Temporal slow-growth formulation for direct numerical simulation of compressible wall-bounded flows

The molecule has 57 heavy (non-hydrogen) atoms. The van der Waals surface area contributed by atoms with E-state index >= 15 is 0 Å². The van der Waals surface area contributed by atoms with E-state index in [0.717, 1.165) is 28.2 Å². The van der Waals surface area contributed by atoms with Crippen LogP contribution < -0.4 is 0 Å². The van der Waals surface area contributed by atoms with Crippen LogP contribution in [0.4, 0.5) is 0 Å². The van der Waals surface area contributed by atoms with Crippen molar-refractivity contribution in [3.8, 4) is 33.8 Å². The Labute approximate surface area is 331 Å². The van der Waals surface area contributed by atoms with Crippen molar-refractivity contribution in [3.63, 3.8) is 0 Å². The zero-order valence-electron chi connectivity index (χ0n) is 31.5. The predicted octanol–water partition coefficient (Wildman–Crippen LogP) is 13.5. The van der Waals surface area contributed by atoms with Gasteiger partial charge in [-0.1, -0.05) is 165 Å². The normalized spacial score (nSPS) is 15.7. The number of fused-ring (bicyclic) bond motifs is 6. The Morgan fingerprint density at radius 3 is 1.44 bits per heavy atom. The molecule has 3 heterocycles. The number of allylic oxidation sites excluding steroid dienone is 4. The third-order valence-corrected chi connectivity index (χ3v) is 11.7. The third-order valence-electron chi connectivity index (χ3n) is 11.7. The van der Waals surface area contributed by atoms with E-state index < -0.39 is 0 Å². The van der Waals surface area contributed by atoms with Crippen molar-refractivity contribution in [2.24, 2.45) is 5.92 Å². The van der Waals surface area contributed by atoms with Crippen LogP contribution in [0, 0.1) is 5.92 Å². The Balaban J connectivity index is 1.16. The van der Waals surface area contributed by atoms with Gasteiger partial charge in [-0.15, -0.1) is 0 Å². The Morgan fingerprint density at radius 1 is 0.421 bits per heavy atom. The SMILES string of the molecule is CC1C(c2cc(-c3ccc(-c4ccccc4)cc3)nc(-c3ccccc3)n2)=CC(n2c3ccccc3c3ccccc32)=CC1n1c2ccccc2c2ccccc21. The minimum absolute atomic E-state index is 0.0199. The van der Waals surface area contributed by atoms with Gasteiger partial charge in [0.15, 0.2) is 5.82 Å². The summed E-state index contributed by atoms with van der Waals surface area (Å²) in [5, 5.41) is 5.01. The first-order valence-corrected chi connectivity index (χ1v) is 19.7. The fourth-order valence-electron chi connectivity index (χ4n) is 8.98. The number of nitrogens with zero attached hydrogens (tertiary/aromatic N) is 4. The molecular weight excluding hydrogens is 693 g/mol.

AbstractA slow-growth formulation for DNS of wall-bounded turbulent flow is developed and demonstrated to enable extension of slow-growth modeling concepts to wall-bounded flows with complex physics. As in previous slow-growth approaches, the formulation assumes scale separation between the fast scales of turbulence and the slow evolution of statistics such as the mean flow. This separation enables the development of approaches where the fast scales of turbulence are directly simulated while the forcing provided by the slow evolution is modeled. The resulting model admits periodic boundary conditions in the streamwise direction, which avoids the need for extremely long domains and complex inflow conditions that typically accompany spatially developing simulations. Further, it enables the use of efficient Fourier numerics. Unlike previous approaches [Guarini, Moser, Shariff, and Wray, J. Fluid Mech. 414, 1 (2000)JFLSA70022-112010.1017/S0022112000008466; Maeder, Adams, and Kleiser, J. Fluid Mech. 429, 187 (2001)JFLSA70022-112010.1017/S0022112000002718; Spalart, J. Fluid Mech. 187, 61 (1988)JFLSA70022-112010.1017/S0022112088000345], the present approach is based on a temporally evolving boundary layer and is specifically tailored to give results for calibration and validation of Reynolds-averaged Navier–Stokes (RANS) turbulence models. The use of a temporal homogenization simplifies the modeling, enabling straightforward extension to flows with complicating features, including cold and blowing walls. To generate data useful for calibration and validation of RANS models, special care is taken to ensure that the mean slow-growth forcing is closed in terms of the mean and other quantities that appear in standard RANS models, ensuring that there is no confounding between typical RANS closures and additional closures required for the slow-growth problem. The performance of the method is demonstrated on two problems: an essentially incompressible, zero-pressure-gradient boundary layer and a transonic boundary layer over a cooled, transpiring wall. The results show that the approach produces flows that are qualitatively similar to other slow-growth methods as well as spatially developing simulations and that the method can be a useful tool in investigating wall-bounded flows with complex physics.